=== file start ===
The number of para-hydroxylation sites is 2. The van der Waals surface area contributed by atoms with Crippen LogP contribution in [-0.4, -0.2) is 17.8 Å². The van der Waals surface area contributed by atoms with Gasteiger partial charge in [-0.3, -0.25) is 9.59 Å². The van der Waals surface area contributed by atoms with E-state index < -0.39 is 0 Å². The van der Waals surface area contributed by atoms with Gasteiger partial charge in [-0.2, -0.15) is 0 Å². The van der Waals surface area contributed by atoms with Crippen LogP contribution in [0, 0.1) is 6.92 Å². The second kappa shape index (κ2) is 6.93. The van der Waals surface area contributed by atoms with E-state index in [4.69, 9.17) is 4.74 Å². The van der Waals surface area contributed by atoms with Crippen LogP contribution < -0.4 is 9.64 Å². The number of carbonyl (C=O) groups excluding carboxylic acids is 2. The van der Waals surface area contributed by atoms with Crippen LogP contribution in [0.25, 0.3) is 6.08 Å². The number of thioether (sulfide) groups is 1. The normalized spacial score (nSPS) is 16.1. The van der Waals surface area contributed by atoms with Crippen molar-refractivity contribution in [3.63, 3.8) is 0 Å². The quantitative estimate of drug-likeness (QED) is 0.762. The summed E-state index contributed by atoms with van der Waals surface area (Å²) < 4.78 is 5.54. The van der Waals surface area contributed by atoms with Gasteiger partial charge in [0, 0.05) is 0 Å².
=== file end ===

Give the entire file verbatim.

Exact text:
The number of para-hydroxylation sites is 2. The van der Waals surface area contributed by atoms with Crippen LogP contribution in [-0.4, -0.2) is 17.8 Å². The van der Waals surface area contributed by atoms with Gasteiger partial charge in [-0.3, -0.25) is 9.59 Å². The van der Waals surface area contributed by atoms with E-state index < -0.39 is 0 Å². The van der Waals surface area contributed by atoms with Gasteiger partial charge in [-0.2, -0.15) is 0 Å². The van der Waals surface area contributed by atoms with Crippen LogP contribution in [0, 0.1) is 6.92 Å². The second kappa shape index (κ2) is 6.93. The van der Waals surface area contributed by atoms with E-state index in [4.69, 9.17) is 4.74 Å². The van der Waals surface area contributed by atoms with Crippen LogP contribution < -0.4 is 9.64 Å². The number of carbonyl (C=O) groups excluding carboxylic acids is 2. The van der Waals surface area contributed by atoms with Crippen LogP contribution in [0.25, 0.3) is 6.08 Å². The number of thioether (sulfide) groups is 1. The normalized spacial score (nSPS) is 16.1. The van der Waals surface area contributed by atoms with Crippen molar-refractivity contribution in [3.63, 3.8) is 0 Å². The quantitative estimate of drug-likeness (QED) is 0.762. The summed E-state index contributed by atoms with van der Waals surface area (Å²) < 4.78 is 5.54. The van der Waals surface area contributed by atoms with Gasteiger partial charge in [0, 0.05) is 0 Å².